Jao, Dedicated to the Okavango Delta Ecosystem

Our Collective

Wilderness Blogger


Jao is a place that is dedicated to the conservation of the Okavango Delta and its unique ecosystem – the waters and the dry land, and the plants, birds and wildlife that call it home.




The new Jao Camp, a superlative high-end offering, encapsulates the Delta in its design, décor and colours. A palette of creams, greens, soft purple and yellow incorporate a unique botanical theme with special emphasis placed on the water lily abundant in the Delta. The walkways further speak to the sinuous channels of the Delta itself and sense of exploration of Jao Island.






The camp comprises a new main area, elevated into the tree canopy, two new exclusive villas and five twins all with private plunge pools, lounge and dining areas, en-suite bathrooms, including indoor and outdoor showers. Two Jao Villas, accommodating four people each in two identical guest rooms, share a main area, and will also have an exclusive vehicle, guide, chef and butler.



The fresh and contemporary design, in the same lovely location, continues the sense of adventure that Jao has always prized, adding an element of surprise and delight in ever-evolving sculptural and architectural language.





Underpinning it all is our commitment to the pristine environment around Jao, minimising our footprint and allowing our guests to experience the Delta in its fullest sense. 



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The Jao spa is tucked away in a palm forest for utmost privacy surrounded by water for added tranquillity, and complete with stackable doors that open to nature. Signature Terres d’Afrique spa treatments are based on Africa’s unique botanical heritage with organic baobab- and sausage tree-infused skincare products that nourish skin and soul. For the energetic, there is a fully-equipped gym, while the main pool, with its unique nest-like canopy pavilion for dappled shade, projects out over the waterways.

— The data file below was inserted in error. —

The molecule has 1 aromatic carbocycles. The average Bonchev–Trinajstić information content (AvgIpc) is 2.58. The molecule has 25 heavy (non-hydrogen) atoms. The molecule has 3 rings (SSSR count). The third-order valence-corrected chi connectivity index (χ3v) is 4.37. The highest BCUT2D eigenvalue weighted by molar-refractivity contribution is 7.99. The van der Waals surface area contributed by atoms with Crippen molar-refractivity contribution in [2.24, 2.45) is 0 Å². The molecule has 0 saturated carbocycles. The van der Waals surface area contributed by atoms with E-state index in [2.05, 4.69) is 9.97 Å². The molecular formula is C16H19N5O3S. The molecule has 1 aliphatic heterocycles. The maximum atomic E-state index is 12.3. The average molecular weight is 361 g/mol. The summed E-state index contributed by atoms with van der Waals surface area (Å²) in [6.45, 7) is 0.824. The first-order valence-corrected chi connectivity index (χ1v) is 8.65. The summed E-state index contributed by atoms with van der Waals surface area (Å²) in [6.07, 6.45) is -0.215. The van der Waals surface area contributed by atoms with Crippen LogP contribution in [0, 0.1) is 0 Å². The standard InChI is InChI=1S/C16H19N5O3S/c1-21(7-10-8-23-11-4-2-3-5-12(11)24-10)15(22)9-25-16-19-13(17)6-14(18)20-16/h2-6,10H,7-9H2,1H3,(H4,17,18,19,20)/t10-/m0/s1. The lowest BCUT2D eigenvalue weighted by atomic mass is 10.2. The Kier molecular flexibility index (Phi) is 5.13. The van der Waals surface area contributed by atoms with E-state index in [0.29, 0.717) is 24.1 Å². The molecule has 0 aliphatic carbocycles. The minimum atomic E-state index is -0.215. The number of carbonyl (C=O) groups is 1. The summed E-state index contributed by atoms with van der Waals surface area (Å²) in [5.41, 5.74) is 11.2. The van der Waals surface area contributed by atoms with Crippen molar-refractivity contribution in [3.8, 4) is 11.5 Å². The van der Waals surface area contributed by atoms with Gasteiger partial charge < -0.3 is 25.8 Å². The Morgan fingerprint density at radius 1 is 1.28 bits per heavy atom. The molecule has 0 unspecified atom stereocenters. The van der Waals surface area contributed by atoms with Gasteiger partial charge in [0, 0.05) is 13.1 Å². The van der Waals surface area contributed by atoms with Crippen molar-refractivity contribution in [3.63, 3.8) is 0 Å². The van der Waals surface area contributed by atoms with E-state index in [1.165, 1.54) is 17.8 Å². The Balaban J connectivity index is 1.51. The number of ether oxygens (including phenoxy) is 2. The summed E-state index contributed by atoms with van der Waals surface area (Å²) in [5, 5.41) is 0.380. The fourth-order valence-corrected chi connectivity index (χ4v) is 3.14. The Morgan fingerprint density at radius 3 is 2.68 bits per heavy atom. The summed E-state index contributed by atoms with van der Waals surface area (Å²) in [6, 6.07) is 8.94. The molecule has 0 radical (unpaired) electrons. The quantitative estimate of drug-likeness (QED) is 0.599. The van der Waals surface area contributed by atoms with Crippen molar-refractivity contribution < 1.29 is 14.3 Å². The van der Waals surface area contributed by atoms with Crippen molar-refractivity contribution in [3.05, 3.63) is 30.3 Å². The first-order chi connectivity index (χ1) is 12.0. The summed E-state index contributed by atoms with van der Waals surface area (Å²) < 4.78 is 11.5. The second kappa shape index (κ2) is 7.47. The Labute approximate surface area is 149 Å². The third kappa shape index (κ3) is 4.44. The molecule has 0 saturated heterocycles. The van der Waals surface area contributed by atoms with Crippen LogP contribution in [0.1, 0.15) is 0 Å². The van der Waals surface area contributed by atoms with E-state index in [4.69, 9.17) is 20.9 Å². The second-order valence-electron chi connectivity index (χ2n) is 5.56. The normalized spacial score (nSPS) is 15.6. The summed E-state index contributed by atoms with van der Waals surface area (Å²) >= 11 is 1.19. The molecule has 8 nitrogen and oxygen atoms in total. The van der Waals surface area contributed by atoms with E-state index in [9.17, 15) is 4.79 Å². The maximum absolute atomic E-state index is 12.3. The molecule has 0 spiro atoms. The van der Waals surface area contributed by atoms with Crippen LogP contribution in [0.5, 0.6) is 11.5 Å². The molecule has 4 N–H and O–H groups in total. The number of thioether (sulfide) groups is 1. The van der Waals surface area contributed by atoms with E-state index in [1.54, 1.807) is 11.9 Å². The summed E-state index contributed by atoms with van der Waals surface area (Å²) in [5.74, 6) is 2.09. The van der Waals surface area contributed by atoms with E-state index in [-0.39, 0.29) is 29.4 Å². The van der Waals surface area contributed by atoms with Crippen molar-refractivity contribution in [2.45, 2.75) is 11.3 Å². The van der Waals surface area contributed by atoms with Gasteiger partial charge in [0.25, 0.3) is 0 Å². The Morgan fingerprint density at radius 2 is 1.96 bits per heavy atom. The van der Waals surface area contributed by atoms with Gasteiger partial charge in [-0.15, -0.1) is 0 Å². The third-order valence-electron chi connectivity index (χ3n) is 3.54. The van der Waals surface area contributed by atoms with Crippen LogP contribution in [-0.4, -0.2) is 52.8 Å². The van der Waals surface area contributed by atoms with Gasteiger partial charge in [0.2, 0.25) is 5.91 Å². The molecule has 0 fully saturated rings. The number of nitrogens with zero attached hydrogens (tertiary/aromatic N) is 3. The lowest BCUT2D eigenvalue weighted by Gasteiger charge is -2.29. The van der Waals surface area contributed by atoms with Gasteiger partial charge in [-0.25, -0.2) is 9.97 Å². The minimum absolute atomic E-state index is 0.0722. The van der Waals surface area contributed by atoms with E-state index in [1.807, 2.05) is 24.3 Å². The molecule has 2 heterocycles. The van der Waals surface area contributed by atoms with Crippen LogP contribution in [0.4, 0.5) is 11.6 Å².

The Okavango evokes the movement of seasons in the ebb and flow of its waters. At times, the waters are high, and some of the larger mammals must learn to swim if they are to live there. At other times, in Angola (the source of the Okavango) the rains cease early, or do not come. Then the blue gives way to brown and green, and the land-loving animals rejoice.



From above, the Okavango Delta looks like a surreal painting, with swirls of blue, green and brown on the flat landscape that is its canvas. Once on the ground, the colours remain, but now the blue waters wind their way through tall reeds, on which cling tiny reed frogs, and through which, for the lucky, peep the brown eyes of a sitatunga antelope. In drier periods, the habitat created is more familiar to those who dream of the Africa showcased in nature documentaries: open plains covered in long grasses and dotted with tree islands and thickets.





Read about the seasons of Jao and this ever-changing environment.